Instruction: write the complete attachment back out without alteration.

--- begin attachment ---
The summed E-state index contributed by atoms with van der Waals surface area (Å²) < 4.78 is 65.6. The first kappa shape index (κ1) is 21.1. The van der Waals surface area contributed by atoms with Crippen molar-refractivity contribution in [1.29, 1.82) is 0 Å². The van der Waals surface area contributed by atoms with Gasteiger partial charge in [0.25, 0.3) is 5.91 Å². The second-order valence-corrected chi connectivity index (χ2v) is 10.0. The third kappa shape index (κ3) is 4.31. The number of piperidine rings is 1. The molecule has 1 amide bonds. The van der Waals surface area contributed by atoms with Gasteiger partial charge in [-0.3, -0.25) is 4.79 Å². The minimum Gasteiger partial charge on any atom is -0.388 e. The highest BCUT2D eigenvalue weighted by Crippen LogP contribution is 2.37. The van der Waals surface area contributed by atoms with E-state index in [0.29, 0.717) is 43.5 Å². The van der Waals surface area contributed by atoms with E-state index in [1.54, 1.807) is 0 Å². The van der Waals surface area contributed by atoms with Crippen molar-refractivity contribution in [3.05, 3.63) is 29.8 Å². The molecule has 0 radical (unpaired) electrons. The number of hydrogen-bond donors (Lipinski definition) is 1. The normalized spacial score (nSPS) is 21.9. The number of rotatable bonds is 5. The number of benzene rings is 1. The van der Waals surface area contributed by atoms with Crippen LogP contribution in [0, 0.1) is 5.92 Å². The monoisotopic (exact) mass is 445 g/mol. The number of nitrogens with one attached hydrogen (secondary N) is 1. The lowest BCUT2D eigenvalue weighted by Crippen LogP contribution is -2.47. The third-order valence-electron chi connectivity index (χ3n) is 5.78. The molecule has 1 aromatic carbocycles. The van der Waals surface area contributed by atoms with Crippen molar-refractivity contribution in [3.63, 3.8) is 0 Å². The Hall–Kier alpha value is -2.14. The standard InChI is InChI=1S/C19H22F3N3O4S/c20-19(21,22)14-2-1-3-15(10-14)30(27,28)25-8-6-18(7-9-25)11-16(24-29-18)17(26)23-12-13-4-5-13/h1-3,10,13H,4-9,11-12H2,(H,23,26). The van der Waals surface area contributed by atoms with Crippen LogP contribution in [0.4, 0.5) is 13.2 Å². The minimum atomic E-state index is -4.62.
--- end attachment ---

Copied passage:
The summed E-state index contributed by atoms with van der Waals surface area (Å²) < 4.78 is 65.6. The first kappa shape index (κ1) is 21.1. The van der Waals surface area contributed by atoms with Crippen molar-refractivity contribution in [1.29, 1.82) is 0 Å². The van der Waals surface area contributed by atoms with Gasteiger partial charge in [0.25, 0.3) is 5.91 Å². The second-order valence-corrected chi connectivity index (χ2v) is 10.0. The third kappa shape index (κ3) is 4.31. The number of piperidine rings is 1. The molecule has 1 amide bonds. The van der Waals surface area contributed by atoms with Gasteiger partial charge in [-0.3, -0.25) is 4.79 Å². The minimum Gasteiger partial charge on any atom is -0.388 e. The highest BCUT2D eigenvalue weighted by Crippen LogP contribution is 2.37. The van der Waals surface area contributed by atoms with E-state index in [0.29, 0.717) is 43.5 Å². The van der Waals surface area contributed by atoms with E-state index in [1.54, 1.807) is 0 Å². The van der Waals surface area contributed by atoms with Crippen molar-refractivity contribution in [3.05, 3.63) is 29.8 Å². The molecule has 0 radical (unpaired) electrons. The number of hydrogen-bond donors (Lipinski definition) is 1. The normalized spacial score (nSPS) is 21.9. The number of rotatable bonds is 5. The number of benzene rings is 1. The van der Waals surface area contributed by atoms with Crippen LogP contribution in [0, 0.1) is 5.92 Å². The monoisotopic (exact) mass is 445 g/mol. The number of nitrogens with one attached hydrogen (secondary N) is 1. The lowest BCUT2D eigenvalue weighted by Crippen LogP contribution is -2.47. The third-order valence-electron chi connectivity index (χ3n) is 5.78. The molecule has 1 aromatic carbocycles. The van der Waals surface area contributed by atoms with Crippen molar-refractivity contribution in [3.63, 3.8) is 0 Å². The Hall–Kier alpha value is -2.14. The standard InChI is InChI=1S/C19H22F3N3O4S/c20-19(21,22)14-2-1-3-15(10-14)30(27,28)25-8-6-18(7-9-25)11-16(24-29-18)17(26)23-12-13-4-5-13/h1-3,10,13H,4-9,11-12H2,(H,23,26). The van der Waals surface area contributed by atoms with Crippen LogP contribution in [0.4, 0.5) is 13.2 Å². The minimum atomic E-state index is -4.62.